All water is vital to human survival, but drinking water is something that every person needs daily.
Much of the US drinking water is contaminated by chemicals, pharmaceuticals, heavy metals, bleach, and pesticides.
Of all the causes of environmental pollution, we should be a lot more concerned, as the human race, about the things we’re doing to destroy our own drinking water.
Municipal water treatment plants aim to clean the water before we drink it, but many of these particles are too small to get out of the water so we drink them to our detriment.
The demands of an increasing population have resulted in increasing levels of deforestation.
Here are the main causes of deforestation.
- Cities and towns clear forest land to spread outward from the downtown core to accommodate more residents. These trees are lost.
- Demand for lumber results in the clear-cutting of managed forests. These trees are usually replanted.
- New power plants burn biomass instead of fossil fuels to generate electricity. This biomass is usually chipped up trees. This results in widespread deforestation but the trees are usually replanted.
- Farming can result in some deforestation, but this is rare in the United States. This is more of a problem in the rainforests as we’ll discuss later.
Deforestation results in the loss of habitat for many species, placing many at risk and leading to large-scale extinction.
Furthermore, deforestation is estimated to produce 15% of the world’s greenhouse gas emissions. What’s worse is that biomass power plants also contribute to greenhouse emissions.
9. Urban Sprawl
What is urban sprawl? It is the fast, low-density expansion from urban areas into agricultural or undeveloped areas.
Urban sprawl has been linked to environmental issues like air and water pollution increases, in addition to the loss of food production and the creation of heat islands.
The concrete and asphalt that typifies urban sprawl absorb heat during the day and emit it late into the night so these areas can’t cool down.
This changes the environment permanently and results in the loss of biodiversity in these areas.
Satellite images produced by NASA have also shown how urban sprawl contributes to forest fragmentation, which often leads to total deforestation.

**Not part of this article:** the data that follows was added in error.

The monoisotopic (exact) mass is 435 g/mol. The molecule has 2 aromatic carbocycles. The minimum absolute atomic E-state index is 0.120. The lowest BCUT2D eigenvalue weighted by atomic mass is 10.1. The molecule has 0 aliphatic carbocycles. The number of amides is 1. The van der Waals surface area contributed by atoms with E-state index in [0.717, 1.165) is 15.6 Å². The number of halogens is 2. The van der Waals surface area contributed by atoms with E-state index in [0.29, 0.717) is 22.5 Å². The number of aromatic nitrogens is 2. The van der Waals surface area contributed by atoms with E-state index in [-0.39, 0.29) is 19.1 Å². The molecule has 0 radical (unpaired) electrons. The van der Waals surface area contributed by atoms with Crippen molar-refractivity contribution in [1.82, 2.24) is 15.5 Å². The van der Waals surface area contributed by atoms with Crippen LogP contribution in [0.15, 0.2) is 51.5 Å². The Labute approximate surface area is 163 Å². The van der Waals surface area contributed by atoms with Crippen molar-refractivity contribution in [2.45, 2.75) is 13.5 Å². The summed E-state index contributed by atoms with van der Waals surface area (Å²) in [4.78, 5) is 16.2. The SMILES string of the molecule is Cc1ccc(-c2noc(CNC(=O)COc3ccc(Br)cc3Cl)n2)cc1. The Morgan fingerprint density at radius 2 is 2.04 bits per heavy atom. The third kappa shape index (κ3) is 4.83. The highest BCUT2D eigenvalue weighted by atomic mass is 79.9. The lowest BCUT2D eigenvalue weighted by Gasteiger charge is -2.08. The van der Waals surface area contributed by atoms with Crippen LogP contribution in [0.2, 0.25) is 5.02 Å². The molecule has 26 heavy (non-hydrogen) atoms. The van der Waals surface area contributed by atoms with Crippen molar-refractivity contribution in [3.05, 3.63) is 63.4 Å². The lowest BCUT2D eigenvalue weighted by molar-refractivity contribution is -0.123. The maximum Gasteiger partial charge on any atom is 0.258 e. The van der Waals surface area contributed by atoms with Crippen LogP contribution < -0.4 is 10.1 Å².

It is estimated that 63% of global fish stocks are now overfished. This means that fish reproduction can’t keep up with the level of harvesting.
This has led to many fishing fleets heading to new waters, which will only serve to deplete fish stocks further.
Overfishing leads to a misbalance of ocean life, severely affecting natural ecosystems in the process.
Furthermore, it also has negative effects on coastal communities that rely on fishing to support their economies.
Fisheries have to constrict harvesting further and further to ensure that fish populations can keep up with harvesting – creating further hardships on fishing communities.
11. Acid Rain
Acid rain comes as a result of air pollution, mostly through chemicals released into the environment when fuel is burned.
Its effects are most clearly seen in aquatic ecosystems, where increasing acidity in the water can lead to animal deaths.
It also causes various issues for trees. Though it doesn’t kill trees directly, acid rain does weaken them by damaging leaves, poisoning the trees, and limiting their available nutrients.
When combined with the issues of mechanical deforestation, it is no wonder that tree stands are becoming weaker and more susceptible to beetle infestations and wildfires.
12. Ozone Layer Depletion
Ozone depletion is caused by the release of chemicals, primarily chlorine and bromide, into the atmosphere.
A single atom of either has the potential to destroy thousands of ozone molecules before leaving the stratosphere.
Ozone depletion results in more UVB radiation reaching the Earth’s surface.
UVB has been linked to skin cancer and eye disease, plus it affects plant life and has been linked to a reduction of plankton in marine environments.
13. Ocean Acidification
Ocean acidification is the term used to describe the continued lowering of the pH levels of the Earth’s oceans as a result of carbon dioxide emissions.
It is estimated that ocean acidity will increase by 150% by 2100 if efforts aren’t made to halt it.
This increase in acidification can have dire effect on calcifying species, such as shellfish.
This causes issues throughout the food chain and may lead to reductions in aquatic life that would otherwise not be affected by acidification.